But, as Cam has suggested, and as Erl says, it still early days, and I haven't yet done much street photography with the M8 and will need time to get better at this. although it's not the same as shooting an M6 with Tri-X and exposing for the shadows. I should also say that shooting Tri-X in the light conditions of Bangkok street photography is not a picnic either because one ends up with a lot of lost shots because of the brightness and harshness of the light and constantly changing conditions as you move from sunlight into deep shade. I'm not someone who limits my shooting of the "golden light" of the morning and late afternoon beloved of colour photographers, but also like to shoot in very bad light.

 

—Mitch/Turks & Caicos

Bangkok Noir©: Book Project - a set on Flickr

Share this post


Link to post
Share on other sites

Mitch

Coming back to your original post for a moment, and the B&W images linked to it, I seem to see quite a difference between the way the 15mm CV and the 18mm Zeiss draw images - but that may be partly the way low res web images look on my screen, and the subjects. Subjectively, to me the images taken with the CV seem to be darker, more impressionistic, and have more corner vignetting. I'd be very interested in your comments on how you find these two lenses.

Thanks.

Peter

Share this post


Link to post
Share on other sites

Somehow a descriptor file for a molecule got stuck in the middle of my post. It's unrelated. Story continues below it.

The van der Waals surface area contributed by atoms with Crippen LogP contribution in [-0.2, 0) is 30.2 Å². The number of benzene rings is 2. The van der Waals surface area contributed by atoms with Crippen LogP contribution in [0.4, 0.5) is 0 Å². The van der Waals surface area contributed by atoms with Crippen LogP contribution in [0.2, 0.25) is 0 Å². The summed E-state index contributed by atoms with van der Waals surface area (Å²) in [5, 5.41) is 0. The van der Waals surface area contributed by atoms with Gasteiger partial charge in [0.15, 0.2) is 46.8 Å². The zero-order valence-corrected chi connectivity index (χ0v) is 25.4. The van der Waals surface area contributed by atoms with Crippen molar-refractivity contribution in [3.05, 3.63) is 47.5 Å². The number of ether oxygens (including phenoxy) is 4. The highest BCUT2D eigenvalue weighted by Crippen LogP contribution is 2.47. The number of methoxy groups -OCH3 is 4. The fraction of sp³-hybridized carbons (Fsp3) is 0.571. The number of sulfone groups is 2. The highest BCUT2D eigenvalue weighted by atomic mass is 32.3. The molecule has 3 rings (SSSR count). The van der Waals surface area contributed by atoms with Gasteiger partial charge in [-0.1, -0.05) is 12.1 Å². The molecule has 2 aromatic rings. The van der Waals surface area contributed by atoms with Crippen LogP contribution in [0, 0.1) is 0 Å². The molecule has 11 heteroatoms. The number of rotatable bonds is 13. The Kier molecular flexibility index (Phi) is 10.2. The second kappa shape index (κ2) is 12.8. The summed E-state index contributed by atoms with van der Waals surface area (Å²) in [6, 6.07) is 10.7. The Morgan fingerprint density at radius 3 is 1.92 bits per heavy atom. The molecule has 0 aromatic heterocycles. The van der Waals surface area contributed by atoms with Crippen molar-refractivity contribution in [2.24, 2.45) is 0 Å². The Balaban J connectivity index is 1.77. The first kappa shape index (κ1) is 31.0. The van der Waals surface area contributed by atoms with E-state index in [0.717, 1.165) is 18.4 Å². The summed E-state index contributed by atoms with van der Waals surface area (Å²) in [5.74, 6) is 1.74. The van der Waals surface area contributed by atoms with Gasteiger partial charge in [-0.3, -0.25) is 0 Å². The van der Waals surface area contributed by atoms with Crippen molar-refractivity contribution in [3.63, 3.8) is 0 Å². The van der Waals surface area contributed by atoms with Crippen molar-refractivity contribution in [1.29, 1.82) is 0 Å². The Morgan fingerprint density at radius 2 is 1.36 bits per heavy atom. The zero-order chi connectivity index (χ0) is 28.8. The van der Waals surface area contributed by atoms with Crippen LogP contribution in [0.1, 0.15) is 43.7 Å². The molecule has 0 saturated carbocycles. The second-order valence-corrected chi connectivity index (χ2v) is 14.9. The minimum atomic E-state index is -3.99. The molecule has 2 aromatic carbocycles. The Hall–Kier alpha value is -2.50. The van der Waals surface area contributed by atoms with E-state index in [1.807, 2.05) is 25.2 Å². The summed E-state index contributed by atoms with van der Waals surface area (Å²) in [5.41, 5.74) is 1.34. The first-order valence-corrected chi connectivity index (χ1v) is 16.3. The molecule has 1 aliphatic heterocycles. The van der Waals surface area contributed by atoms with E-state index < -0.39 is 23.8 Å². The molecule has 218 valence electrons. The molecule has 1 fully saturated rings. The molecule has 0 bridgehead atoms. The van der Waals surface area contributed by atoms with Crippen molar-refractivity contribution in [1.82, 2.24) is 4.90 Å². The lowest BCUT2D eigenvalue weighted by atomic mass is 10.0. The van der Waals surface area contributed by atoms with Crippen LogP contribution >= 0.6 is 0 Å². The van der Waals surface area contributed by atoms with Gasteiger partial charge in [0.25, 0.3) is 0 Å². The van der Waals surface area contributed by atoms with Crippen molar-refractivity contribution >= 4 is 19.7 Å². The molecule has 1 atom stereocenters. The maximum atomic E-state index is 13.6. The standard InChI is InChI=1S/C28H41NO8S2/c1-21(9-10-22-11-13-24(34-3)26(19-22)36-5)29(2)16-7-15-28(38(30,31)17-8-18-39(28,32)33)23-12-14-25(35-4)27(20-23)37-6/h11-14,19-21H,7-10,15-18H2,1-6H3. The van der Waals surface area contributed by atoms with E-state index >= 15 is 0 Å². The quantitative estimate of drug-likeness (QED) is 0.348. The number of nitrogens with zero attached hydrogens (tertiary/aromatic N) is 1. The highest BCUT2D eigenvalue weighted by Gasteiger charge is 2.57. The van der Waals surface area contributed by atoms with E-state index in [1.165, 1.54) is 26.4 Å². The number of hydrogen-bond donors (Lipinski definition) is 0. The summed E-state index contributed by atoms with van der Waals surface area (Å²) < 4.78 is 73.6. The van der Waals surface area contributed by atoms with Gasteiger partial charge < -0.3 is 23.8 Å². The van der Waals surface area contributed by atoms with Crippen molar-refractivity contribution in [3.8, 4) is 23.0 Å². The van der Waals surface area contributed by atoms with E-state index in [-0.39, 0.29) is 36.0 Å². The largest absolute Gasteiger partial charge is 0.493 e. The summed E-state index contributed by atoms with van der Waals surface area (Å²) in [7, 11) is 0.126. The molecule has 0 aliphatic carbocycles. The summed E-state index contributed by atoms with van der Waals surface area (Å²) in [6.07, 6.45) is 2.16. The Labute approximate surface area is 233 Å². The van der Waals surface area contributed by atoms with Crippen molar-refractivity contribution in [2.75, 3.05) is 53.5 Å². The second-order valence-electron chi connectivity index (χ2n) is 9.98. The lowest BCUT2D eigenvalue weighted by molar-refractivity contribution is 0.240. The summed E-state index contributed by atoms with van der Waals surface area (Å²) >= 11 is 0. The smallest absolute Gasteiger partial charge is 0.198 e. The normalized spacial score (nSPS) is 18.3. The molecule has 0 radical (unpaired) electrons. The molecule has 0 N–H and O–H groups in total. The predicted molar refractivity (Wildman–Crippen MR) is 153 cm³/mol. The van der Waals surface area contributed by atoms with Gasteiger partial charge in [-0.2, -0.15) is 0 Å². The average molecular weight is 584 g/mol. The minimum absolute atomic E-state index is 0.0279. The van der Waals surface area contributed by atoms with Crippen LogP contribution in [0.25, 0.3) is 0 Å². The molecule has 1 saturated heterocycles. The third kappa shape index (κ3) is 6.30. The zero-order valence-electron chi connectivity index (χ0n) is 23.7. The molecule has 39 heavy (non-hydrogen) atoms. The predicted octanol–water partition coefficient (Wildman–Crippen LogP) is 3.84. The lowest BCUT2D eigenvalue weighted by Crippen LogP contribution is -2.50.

For me that is the point, precisely because in a place like Bangkok, with very bright light, the light changes drastically and often as you move in and out of shade and all the lighting conditions in between. Charles Peterson has written about this in a thread on photographing in Vietnam.

 

In this forum? Do you have a link?

 

Thanks,

Edi.

Share this post


Link to post
Share on other sites
Guest stnami
I'd argue that one's experience of using the camera, and especially of seeing the subject, can be very important to the pictures made. That said, of course, different cameras of course work better for different people. But I think Kertesz (who could make a picture for sure) was right when he said "I see the thing. I feel the thing. I make the thing."

 

Does the R-D1 work for you in this respect?

I am usually too busy trying to respond to my thoughts, the subject and what use can I make with the image than worry about the camera type or what it is. I can shoot a frame from the Rd-1 and one from the film Ricoh GR1 without really thinking about the cameras. I shot a p&s canon today got some good stuff didn't really think about the other cameras. Whatever is in my hand is ok with me. Then again I could shoot and have a camera with no film,(and not digital) it was a fun day

I got the RD-1 because I had a Voigtlander RF and some lenses, the RD-1 is an ok camera, I like the files at 800iso gives me the images I need.

So I guess my answer is no

Share this post


Link to post
Share on other sites